"PROVOST FIELD OPERATIONS"


The first field formation created following the establishment of the Canadian Provost Corps in 1940 was No.1 Provost Company RCMP which was mobilized to support the Canadian Active Service Force (CASF). This unit was the model from which all other Provost companies would be organized both during and following WWII. Many Provost companies operated in forward areas in major battles during WWII, deploying in support of both Canadian and British divisions throughout continental Europe. Many members of the Provost Corps, not unlike any other soldier in battle, became casualties of war, and others were taken prisoner.

One of the most important duties carried out by Provost during WWII and the Korean conflict was traffic control -route signing, control of the movement of military vehicles, manning of traffic and information posts, mobile patrols of the main supply routes(MSRs), manning defiles and conducting VIP escorts throughout their sectors of responsibility. Provost also controlled refugees and stragglers in forward areas, ensuring that established routes were not blocked by refugees moving to safer areas and soldiers separated from their units were directed back to their lines. Disciplinary patrols in rear areas, as well as investigations into crimes committed by servicemen, were other specialist tasks performed by the Provost units in theatres of operations.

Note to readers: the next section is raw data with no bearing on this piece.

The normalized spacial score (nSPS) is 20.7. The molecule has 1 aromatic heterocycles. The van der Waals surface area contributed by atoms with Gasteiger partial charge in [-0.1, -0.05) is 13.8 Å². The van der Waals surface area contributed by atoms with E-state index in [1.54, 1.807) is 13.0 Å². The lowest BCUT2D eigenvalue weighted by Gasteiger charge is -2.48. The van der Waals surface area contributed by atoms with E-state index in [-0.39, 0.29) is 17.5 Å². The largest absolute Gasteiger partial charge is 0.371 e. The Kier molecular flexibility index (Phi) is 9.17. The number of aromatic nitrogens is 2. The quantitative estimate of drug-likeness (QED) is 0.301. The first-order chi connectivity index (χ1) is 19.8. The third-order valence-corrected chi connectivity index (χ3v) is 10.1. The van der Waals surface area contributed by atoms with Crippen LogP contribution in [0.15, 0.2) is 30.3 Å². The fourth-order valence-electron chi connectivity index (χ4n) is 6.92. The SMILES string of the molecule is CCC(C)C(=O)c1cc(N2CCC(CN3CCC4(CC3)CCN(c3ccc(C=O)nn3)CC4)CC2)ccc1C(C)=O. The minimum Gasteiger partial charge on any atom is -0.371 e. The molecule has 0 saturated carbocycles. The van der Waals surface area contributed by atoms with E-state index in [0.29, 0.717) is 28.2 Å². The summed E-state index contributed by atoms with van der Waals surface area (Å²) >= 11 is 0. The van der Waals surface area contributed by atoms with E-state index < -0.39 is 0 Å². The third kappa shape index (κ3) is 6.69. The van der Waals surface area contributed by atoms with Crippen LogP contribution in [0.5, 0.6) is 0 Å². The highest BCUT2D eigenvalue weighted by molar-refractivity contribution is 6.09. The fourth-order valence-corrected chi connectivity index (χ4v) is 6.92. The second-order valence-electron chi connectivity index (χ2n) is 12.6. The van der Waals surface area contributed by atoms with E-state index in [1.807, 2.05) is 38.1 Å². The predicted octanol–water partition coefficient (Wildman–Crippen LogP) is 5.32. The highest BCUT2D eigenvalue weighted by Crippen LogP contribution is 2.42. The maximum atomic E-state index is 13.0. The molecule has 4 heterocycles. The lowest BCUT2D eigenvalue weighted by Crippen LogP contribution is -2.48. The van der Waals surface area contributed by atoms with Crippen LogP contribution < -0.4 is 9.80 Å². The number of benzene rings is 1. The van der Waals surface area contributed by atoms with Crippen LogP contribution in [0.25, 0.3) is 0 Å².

Following WWII and the Korean Conflict, Provost personnel served in numerous Canadian Army deployments in support of UN and NATO operations, including: the Congo, Egypt, Cyprus, Germany and Belgium. When deployed with UN formations, Provost members usually worked in multi-national Military Police detachments, working side-by-side with their Finnish / Danish / Indian / British /Irish / Australian and Austrian counterparts under UN colours. Many a Provost has a story to tell about being on mobile patrol early in their tour with a foreign patrol partner where sign language was the order of the day. Regardless of the language barriers, of which there were really only a few, members of the Canadian Provost Corps led the way in many of these operations.

Each of Canada's infantry regiments was assigned a "Regimental Provost Element". For each battalion of an infantry regiment, the Regimental Provost Element consisted of a Provost Sergeant and four Lance Corporals who were on established strength to the battalion for usually a three - five year tour. Also, a Provost sergeant was posted to each armoured regiment in much the same capacity as the Infantry battalions. In these Regimental roles, the Provost became a member of the regimental family provided he earned the respect of the majority of the unit's members, which was by no means an easy task to accomplish. Regimental Provost members earned this respect by performing their Regimental Police duties with the utmost fairness and ensuring that the welfare of the personnel of the unit was their result. This Site's Administrator served a five-year tour with 1 Battalion, Royal Highland Regiment Of Canada (Black Watch) from 1965 to 1970, deploying to Cyprus with the Battalion in 1967. My many experiences, some unique to say the least, as a member of the 1st Bn "Black Watch" was a great foundation upon which to build my career as a Military Policeman.

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